I often say that Solihull School taught me who my enemy was.
His story of stabbing – and later befriending – his worst bully at school is ridiculous fun, as is his painfully weird story about meeting his idols, The Rolling Stones, at a young age.
He also describes finding out about William S. Burroughs, Brion Gysin, The Velvet Underground, Pink Floyd, and sex.
There’s a bit of unveiled power throughout some of his more standalone paragraphs:
Changing names is a really potent form of magic. It’s a technique for shedding a nostalgic connection to bloodlines and familial responsibility. Of course, you can also say, “Now I’m going to build my own story, independent of what’s been fed to me, what we’re told we’re supposed to be responsible for, who we’re supposed to respect.” Take all of that out and then try to build your fantasy person and make it a reality.
The godsend for everyone in Britain was the dole, which I hadn’t thought of or known anything about when I left university. But a friend of Cosey told me about getting the dole. And the Hells Angels did it, too: they used to talk about “going to the bank on Monday.” “What’s the bank?” “Oh, it’s the dole. We go down and get our money and that’s it for the week.” “Could I get that, too?” “Yeah, of course.” So I went down and signed up. This was around the middle of 1970, just when the first Ho Ho Funhouse was disintegrating. It was only around three pounds a week, but it was enough.
I also found beauty in their letter-writing:
I started writing to people around the world. One of them was Anna Banana. She was a Canadian artist who listed her image request as “anything to do with bananas.” Her lover was a guy called Bill Gaglione, and the two of them moved to the Bay Area and nicknamed themselves the Bay Area Dadaists. They started doing re-creations of the Cabaret Voltaire from World War I, and the Dadaists’ sound poetry and futurist events. In one of her letters to me she wrote, “We met this really horrible awful man, Monte Cazazza. We were at somebody’s apartment and he came in wearing a dress, really crazed, carrying a little briefcase. He opened the briefcase and there was a dead cat in it, road kill. Then he sprayed cigarette lighter fuel on it and set it on fire, and pulled out a great big magnum revolver and told us we couldn’t leave the room. The smell of burning flesh filled in the room and then he left.”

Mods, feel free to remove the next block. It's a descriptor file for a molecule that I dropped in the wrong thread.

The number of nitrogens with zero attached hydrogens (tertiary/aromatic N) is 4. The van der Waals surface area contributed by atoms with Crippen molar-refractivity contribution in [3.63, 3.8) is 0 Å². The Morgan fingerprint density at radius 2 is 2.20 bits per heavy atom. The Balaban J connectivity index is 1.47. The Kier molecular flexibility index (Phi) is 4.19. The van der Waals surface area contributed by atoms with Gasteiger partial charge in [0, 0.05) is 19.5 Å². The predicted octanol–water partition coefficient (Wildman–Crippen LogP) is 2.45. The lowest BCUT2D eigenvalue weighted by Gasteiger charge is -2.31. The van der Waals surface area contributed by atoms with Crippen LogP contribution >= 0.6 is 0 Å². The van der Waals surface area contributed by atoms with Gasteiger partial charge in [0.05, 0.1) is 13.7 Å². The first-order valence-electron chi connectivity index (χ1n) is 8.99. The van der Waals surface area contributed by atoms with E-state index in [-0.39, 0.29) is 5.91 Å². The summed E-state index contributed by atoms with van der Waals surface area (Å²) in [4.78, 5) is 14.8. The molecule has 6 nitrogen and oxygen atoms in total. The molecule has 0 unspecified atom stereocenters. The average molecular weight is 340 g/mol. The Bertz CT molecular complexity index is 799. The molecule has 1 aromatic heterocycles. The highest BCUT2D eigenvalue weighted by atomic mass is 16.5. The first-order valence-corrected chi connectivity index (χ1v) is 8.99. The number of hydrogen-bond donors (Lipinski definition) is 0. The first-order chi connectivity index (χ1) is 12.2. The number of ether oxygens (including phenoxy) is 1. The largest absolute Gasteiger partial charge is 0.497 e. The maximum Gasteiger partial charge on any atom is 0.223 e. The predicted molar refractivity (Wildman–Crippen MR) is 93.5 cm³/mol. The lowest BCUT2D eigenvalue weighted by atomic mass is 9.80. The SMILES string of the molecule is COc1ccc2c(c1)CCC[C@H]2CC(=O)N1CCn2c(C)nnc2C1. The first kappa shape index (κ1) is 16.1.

And, of course, I first met William S. Burroughs through mail art when, much to my surprise, I found his address in FILE, under a listing seeking “Ideas and Camouflage in 1984.” He was living very quietly at the time—he’d become almost invisible. Most of his books were out of print, and though The Wild Boys was soon to be published, he was in a kind of backwater with his career. He hadn’t started doing lectures and readings at that point. He made extra money writing columns for different magazines, including International Times, Penthouse, and other soft-core porno mags. He was struggling. From then on, Burroughs and I kept writing back and forth regularly. He sent me postcards from different places. He had a lot of postcards of the British Museum. He had postcards of different shamanic things that he was obsessed with at different times. One year he sent me a little bundle of postcards, tied in a little ribbon, as a birthday card, which was really sweet.